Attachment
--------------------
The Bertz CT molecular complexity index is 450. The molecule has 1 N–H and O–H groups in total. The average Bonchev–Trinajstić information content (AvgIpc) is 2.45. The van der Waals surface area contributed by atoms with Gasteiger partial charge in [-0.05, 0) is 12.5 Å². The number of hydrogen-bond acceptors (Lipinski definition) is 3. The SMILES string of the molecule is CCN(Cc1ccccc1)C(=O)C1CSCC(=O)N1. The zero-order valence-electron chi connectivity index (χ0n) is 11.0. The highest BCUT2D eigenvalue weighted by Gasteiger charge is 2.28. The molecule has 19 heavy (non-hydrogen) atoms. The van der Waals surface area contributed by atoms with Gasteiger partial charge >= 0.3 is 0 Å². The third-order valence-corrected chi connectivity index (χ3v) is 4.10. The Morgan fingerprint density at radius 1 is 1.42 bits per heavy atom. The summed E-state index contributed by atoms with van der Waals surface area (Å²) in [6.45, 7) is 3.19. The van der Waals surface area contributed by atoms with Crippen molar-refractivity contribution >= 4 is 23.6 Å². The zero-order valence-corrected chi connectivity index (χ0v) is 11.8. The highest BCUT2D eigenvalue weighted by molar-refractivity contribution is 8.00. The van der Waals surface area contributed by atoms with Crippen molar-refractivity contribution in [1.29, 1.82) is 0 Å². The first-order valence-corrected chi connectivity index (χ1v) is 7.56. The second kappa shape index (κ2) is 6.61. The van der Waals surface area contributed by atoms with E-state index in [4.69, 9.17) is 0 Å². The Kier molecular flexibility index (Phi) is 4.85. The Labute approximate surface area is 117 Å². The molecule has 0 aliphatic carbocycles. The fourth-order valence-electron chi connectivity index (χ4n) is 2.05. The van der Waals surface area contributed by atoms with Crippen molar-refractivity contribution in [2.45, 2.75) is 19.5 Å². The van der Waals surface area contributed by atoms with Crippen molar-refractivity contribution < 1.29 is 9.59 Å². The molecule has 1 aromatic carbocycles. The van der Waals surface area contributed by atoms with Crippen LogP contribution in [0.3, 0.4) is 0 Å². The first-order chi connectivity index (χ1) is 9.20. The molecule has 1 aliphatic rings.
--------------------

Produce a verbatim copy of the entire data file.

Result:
The Bertz CT molecular complexity index is 450. The molecule has 1 N–H and O–H groups in total. The average Bonchev–Trinajstić information content (AvgIpc) is 2.45. The van der Waals surface area contributed by atoms with Gasteiger partial charge in [-0.05, 0) is 12.5 Å². The number of hydrogen-bond acceptors (Lipinski definition) is 3. The SMILES string of the molecule is CCN(Cc1ccccc1)C(=O)C1CSCC(=O)N1. The zero-order valence-electron chi connectivity index (χ0n) is 11.0. The highest BCUT2D eigenvalue weighted by Gasteiger charge is 2.28. The molecule has 19 heavy (non-hydrogen) atoms. The van der Waals surface area contributed by atoms with Gasteiger partial charge >= 0.3 is 0 Å². The third-order valence-corrected chi connectivity index (χ3v) is 4.10. The Morgan fingerprint density at radius 1 is 1.42 bits per heavy atom. The summed E-state index contributed by atoms with van der Waals surface area (Å²) in [6.45, 7) is 3.19. The van der Waals surface area contributed by atoms with Crippen molar-refractivity contribution >= 4 is 23.6 Å². The zero-order valence-corrected chi connectivity index (χ0v) is 11.8. The highest BCUT2D eigenvalue weighted by molar-refractivity contribution is 8.00. The van der Waals surface area contributed by atoms with Crippen molar-refractivity contribution in [1.29, 1.82) is 0 Å². The first-order valence-corrected chi connectivity index (χ1v) is 7.56. The second kappa shape index (κ2) is 6.61. The van der Waals surface area contributed by atoms with E-state index in [4.69, 9.17) is 0 Å². The Kier molecular flexibility index (Phi) is 4.85. The Labute approximate surface area is 117 Å². The molecule has 0 aliphatic carbocycles. The fourth-order valence-electron chi connectivity index (χ4n) is 2.05. The van der Waals surface area contributed by atoms with Crippen molar-refractivity contribution in [2.45, 2.75) is 19.5 Å². The van der Waals surface area contributed by atoms with Crippen molar-refractivity contribution < 1.29 is 9.59 Å². The molecule has 1 aromatic carbocycles. The van der Waals surface area contributed by atoms with Crippen LogP contribution in [0.3, 0.4) is 0 Å². The first-order chi connectivity index (χ1) is 9.20. The molecule has 1 aliphatic rings.